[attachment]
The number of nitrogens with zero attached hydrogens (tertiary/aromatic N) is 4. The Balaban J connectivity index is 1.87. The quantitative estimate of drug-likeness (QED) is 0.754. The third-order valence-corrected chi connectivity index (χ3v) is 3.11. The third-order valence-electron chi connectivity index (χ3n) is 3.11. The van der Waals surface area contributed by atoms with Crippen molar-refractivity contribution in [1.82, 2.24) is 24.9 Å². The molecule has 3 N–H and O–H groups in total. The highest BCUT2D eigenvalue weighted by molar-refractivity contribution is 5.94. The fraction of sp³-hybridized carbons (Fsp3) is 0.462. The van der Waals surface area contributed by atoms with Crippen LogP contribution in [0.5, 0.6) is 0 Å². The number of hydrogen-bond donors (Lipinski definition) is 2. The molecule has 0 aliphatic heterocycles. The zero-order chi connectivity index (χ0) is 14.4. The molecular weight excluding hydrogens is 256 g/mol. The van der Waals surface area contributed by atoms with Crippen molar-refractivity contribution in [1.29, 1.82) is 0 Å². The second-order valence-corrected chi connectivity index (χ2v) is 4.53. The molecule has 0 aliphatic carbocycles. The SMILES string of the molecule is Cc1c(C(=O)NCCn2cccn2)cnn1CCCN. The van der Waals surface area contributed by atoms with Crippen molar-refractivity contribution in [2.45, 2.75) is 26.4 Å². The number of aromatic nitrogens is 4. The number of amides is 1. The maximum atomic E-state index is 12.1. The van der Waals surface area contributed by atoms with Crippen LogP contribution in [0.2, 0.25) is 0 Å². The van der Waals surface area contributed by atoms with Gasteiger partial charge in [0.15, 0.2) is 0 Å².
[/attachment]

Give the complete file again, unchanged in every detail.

The number of nitrogens with zero attached hydrogens (tertiary/aromatic N) is 4. The Balaban J connectivity index is 1.87. The quantitative estimate of drug-likeness (QED) is 0.754. The third-order valence-corrected chi connectivity index (χ3v) is 3.11. The third-order valence-electron chi connectivity index (χ3n) is 3.11. The van der Waals surface area contributed by atoms with Crippen molar-refractivity contribution in [1.82, 2.24) is 24.9 Å². The molecule has 3 N–H and O–H groups in total. The highest BCUT2D eigenvalue weighted by molar-refractivity contribution is 5.94. The fraction of sp³-hybridized carbons (Fsp3) is 0.462. The van der Waals surface area contributed by atoms with Crippen LogP contribution in [0.5, 0.6) is 0 Å². The number of hydrogen-bond donors (Lipinski definition) is 2. The molecule has 0 aliphatic heterocycles. The zero-order chi connectivity index (χ0) is 14.4. The molecular weight excluding hydrogens is 256 g/mol. The van der Waals surface area contributed by atoms with Crippen molar-refractivity contribution in [1.29, 1.82) is 0 Å². The second-order valence-corrected chi connectivity index (χ2v) is 4.53. The molecule has 0 aliphatic carbocycles. The SMILES string of the molecule is Cc1c(C(=O)NCCn2cccn2)cnn1CCCN. The van der Waals surface area contributed by atoms with Crippen molar-refractivity contribution in [2.45, 2.75) is 26.4 Å². The number of aromatic nitrogens is 4. The number of amides is 1. The maximum atomic E-state index is 12.1. The van der Waals surface area contributed by atoms with Crippen LogP contribution in [0.2, 0.25) is 0 Å². The van der Waals surface area contributed by atoms with Gasteiger partial charge in [0.15, 0.2) is 0 Å².